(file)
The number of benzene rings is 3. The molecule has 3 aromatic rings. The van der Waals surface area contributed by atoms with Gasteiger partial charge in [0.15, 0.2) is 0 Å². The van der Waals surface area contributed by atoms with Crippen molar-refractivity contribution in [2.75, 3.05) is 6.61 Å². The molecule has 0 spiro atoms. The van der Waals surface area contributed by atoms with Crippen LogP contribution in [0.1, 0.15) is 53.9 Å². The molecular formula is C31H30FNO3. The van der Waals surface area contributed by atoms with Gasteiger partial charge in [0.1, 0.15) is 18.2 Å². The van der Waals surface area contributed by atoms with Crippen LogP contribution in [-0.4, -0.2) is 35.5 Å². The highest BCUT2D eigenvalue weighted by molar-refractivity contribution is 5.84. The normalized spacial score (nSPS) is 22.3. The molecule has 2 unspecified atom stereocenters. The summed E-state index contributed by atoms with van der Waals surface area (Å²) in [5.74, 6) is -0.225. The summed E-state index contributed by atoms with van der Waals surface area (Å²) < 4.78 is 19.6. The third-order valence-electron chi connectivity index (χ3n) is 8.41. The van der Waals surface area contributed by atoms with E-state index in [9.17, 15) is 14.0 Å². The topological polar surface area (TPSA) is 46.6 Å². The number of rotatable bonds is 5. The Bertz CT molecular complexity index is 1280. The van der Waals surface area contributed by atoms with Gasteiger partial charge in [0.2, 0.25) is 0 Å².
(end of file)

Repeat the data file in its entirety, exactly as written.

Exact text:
The number of benzene rings is 3. The molecule has 3 aromatic rings. The van der Waals surface area contributed by atoms with Gasteiger partial charge in [0.15, 0.2) is 0 Å². The van der Waals surface area contributed by atoms with Crippen molar-refractivity contribution in [2.75, 3.05) is 6.61 Å². The molecule has 0 spiro atoms. The van der Waals surface area contributed by atoms with Crippen LogP contribution in [0.1, 0.15) is 53.9 Å². The molecular formula is C31H30FNO3. The van der Waals surface area contributed by atoms with Gasteiger partial charge in [0.1, 0.15) is 18.2 Å². The van der Waals surface area contributed by atoms with Crippen LogP contribution in [-0.4, -0.2) is 35.5 Å². The highest BCUT2D eigenvalue weighted by molar-refractivity contribution is 5.84. The normalized spacial score (nSPS) is 22.3. The molecule has 2 unspecified atom stereocenters. The summed E-state index contributed by atoms with van der Waals surface area (Å²) in [5.74, 6) is -0.225. The summed E-state index contributed by atoms with van der Waals surface area (Å²) < 4.78 is 19.6. The third-order valence-electron chi connectivity index (χ3n) is 8.41. The van der Waals surface area contributed by atoms with E-state index in [9.17, 15) is 14.0 Å². The topological polar surface area (TPSA) is 46.6 Å². The number of rotatable bonds is 5. The Bertz CT molecular complexity index is 1280. The van der Waals surface area contributed by atoms with Gasteiger partial charge in [0.2, 0.25) is 0 Å².